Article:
Staff Profile: Tiffani Hinds

Associate Provost
Student Engagement and Development
Joined New York Tech
Long Island and New York City
Staff Profile: Tiffani Hinds

A Champion for Students

Tiffani Hinds, M.Ed., is a proponent of the golden rule: treating others as you would like to be treated. It is a philosophy she lives by in her personal life and professionally as associate provost for the Office of Student Engagement and Development. When she was a college student, administration met Hinds’ academic, social, and personal needs with care and respect. Now, she aims to give back what she was given.

“During my own college journey, I did not realize this professional role was a career path. It wasn’t until I was graduating that I realized how much I loved my undergraduate experience and thought how amazing it would be to influence other students,” says Hinds, who, after graduating in 2003 from the College of New Rochelle with her bachelor’s degree in psychology, took on part-time work at her alma mater’s student affairs office while pursuing a master’s degree in industrial/organizational psychology at Baruch College. It was during this time that she learned about careers in higher education and sought to help students in their own academic and professional journeys.

Working to improve student life on New York Tech’s Long Island and New York City campuses, Hinds collaborates regularly with a host of staff, faculty, external partners, and students. And what gets her most excited to step into her office each day is championing for those very students and their academic success.

Hinds, who joined New York Tech nearly five years ago as interim dean of students for the New York campuses, continues to spearhead a variety of initiatives designed to be responsive to students’ needs and elevate their experiences in the classroom and workplace. This includes chairing the committee to recognize and support first-generation college students, the remodeling and reopening of the Interfaith Prayer and Meditation Rooms, establishing Bear Bytes and the Grizzly Cupboard food and resource pantries so students have access to healthy food and wellness items, and, opening with a soft launch in spring 2024, Tech Threads, which will provide students no-cost access to new and gently used professional clothing for career-related experiences.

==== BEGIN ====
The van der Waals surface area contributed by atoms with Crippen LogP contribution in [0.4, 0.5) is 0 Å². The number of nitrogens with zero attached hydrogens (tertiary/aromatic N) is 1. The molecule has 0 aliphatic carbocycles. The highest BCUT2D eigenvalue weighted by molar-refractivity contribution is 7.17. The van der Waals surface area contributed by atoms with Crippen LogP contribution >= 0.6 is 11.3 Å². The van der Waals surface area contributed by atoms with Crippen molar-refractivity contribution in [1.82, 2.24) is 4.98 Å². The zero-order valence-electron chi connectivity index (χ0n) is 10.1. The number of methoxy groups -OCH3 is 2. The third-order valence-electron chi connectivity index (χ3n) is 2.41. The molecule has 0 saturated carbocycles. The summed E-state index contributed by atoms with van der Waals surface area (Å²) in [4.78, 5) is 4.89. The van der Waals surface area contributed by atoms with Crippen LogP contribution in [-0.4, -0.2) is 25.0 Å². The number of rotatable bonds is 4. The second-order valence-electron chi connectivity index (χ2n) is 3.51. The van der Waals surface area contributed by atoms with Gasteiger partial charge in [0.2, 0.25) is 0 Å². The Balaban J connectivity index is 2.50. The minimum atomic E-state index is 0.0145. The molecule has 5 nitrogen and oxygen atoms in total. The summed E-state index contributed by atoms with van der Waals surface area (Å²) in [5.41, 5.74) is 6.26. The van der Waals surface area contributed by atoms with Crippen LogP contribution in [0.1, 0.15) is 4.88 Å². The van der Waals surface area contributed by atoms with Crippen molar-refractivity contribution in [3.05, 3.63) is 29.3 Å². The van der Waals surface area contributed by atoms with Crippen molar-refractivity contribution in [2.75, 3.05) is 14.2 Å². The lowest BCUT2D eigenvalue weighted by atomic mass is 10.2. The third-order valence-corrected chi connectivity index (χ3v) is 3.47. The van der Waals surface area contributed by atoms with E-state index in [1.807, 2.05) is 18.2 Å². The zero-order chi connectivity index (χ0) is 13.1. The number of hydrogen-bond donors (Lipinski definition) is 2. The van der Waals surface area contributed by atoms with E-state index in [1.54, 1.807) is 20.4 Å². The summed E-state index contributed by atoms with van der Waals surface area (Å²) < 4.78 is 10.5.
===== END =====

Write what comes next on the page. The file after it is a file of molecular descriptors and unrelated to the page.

“In the office of Student Engagement and Development, our goal is to make sure that students are engaged, satisfied, and preparing for the real world while they are at New York Tech,” Hinds says. “I encourage my team to think creatively and innovatively to keep our students excited and wanting to come to campus each day.”

Stemming from her own personal values, programs like Bear Bytes, the Grizzly Cupboard, and Tech Threads are passion projects. Giving back and acknowledging the needs of others are some of the things that she does best—she learned these qualities from none other than her own mother and family.

Growing up in Harlem, she watched her mom help those in need, and as she made her way through grade school, high school, and college, Hinds followed suit and participated in school volunteer projects like packing and delivering food for Thanksgiving meals, collecting toy donations, and cooking at food pantries. Small acts soon became far bigger as she made volunteer trips to build houses and work on schools in New Orleans, La., Haiti, and, on multiple occasions, Matamoros, Mexico.

“As we went to Mexico each year, we witnessed the city improving. More roads were paved, and more structures were built for schools. We delivered food and supplies and built cement houses for families. Over the years, we watched the children grow up, which was heartwarming,” says Hinds, who cites Mexico as her favorite volunteer experience. “I’m most excited and proud of that work I performed in Mexico.”

Since becoming a mother less than two years ago, her volunteer projects haven’t required as much time as crossing the border, but she still gives back all the same. In November 2023, she wrapped up her most recent volunteer work as a fundraising dinner event coordinator for the Archdiocese of New York’s Pierre Toussaint Scholarship, which provides financial assistance to college students who are active in their parish and school communities.

“Volunteering may not look the same every day or even every year. Right now, I’m donating clothes, proofing students’ papers, and assisting with clothing and food drives,” she says. “But these things mean something to me. I’ll always figure out how to make volunteer work remain a part of my life and instill these values in my son.”